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Re: Netscape bug? or bad code?

From: Todd Fahrner <fahrner@pobox.com>
Date: Wed, 31 Dec 1997 11:56:20 -0800
Message-Id: <v03102800b0d047a7dfa1@[]>
To: Bill Triplett <billt@gate.net>, www-style@w3.org
Thus spake Bill Triplett:
> I'm trying to control the amount of indentation of my <li>'s.  Here my
>  LI {
>       list-style-type: disc;
>       text-indent: -1.5em;
>       }


> I've also tried (with the same HTML code):
>  LI {
>       list-style-type: disc;
>       margin-left: -1.5em;
>       }

You've fallen into one of many holes in Netscape Navigator 4.0.x's CSS
support. MSIE4 is the first implementation to get this right.

The worst part is that both first-generation (Nav 4 and IE3) CSS
implementations' handling of correct CSS is often bad enough to discourage
authors from writing to the specification, even though better
implementations are available. The slow adoption of the 4.0 browsers
suggests that the 5.0 and later browsers will penetrate still more slowly,
meaning that it could be several years before it's prudent to write proper
HTML and CSS without hitting many users with a mess.

This might not be too much of an issue for the personal Web author, but for
commercial and many other institutional publishers it's fatal, as it won't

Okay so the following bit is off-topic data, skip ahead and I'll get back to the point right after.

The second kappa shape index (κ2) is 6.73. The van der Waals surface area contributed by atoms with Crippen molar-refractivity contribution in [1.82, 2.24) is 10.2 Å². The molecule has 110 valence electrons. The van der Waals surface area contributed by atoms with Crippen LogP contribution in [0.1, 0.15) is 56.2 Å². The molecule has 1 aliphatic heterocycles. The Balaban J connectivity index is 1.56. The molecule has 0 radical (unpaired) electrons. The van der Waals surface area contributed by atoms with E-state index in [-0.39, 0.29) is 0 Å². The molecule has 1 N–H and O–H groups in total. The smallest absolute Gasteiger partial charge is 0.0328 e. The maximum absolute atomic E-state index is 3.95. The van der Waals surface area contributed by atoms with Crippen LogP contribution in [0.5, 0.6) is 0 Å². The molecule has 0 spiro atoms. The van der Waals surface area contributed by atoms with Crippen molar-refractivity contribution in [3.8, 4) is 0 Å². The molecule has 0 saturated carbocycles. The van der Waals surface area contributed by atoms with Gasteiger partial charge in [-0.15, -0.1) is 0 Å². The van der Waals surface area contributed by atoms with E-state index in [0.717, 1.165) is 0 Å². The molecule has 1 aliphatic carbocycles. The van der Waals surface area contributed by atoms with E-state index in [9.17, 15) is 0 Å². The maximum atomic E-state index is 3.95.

do simply to withhold the stylesheet from substandard clients and "let them
eat markup."

After playing with some printer-driver products that will crank out
remarkable GIF-and-table confections from, say, QuarkXPress, I'm becoming
increasingly interested in systems which can produce sophisticated
renderings from markup and stylesheets on the server side, capture that
rendering in some dumb but pretty format, and send that to
stylesheet-challenged clients.

It looks like DSSSL/XSL could be part of this approach, but it's not clear
to me whether such systems wouldn't be too top-heavy when asked to render
XML into both GIF-and-table renderings for current browsers, as well as
"strict mode" HTML 4.0 + CSS for tomorrow's, especially when "tomorrow's"
are supposed to support XML natively.

Todd Fahrner
Received on Wednesday, 31 December 1997 14:57:20 UTC

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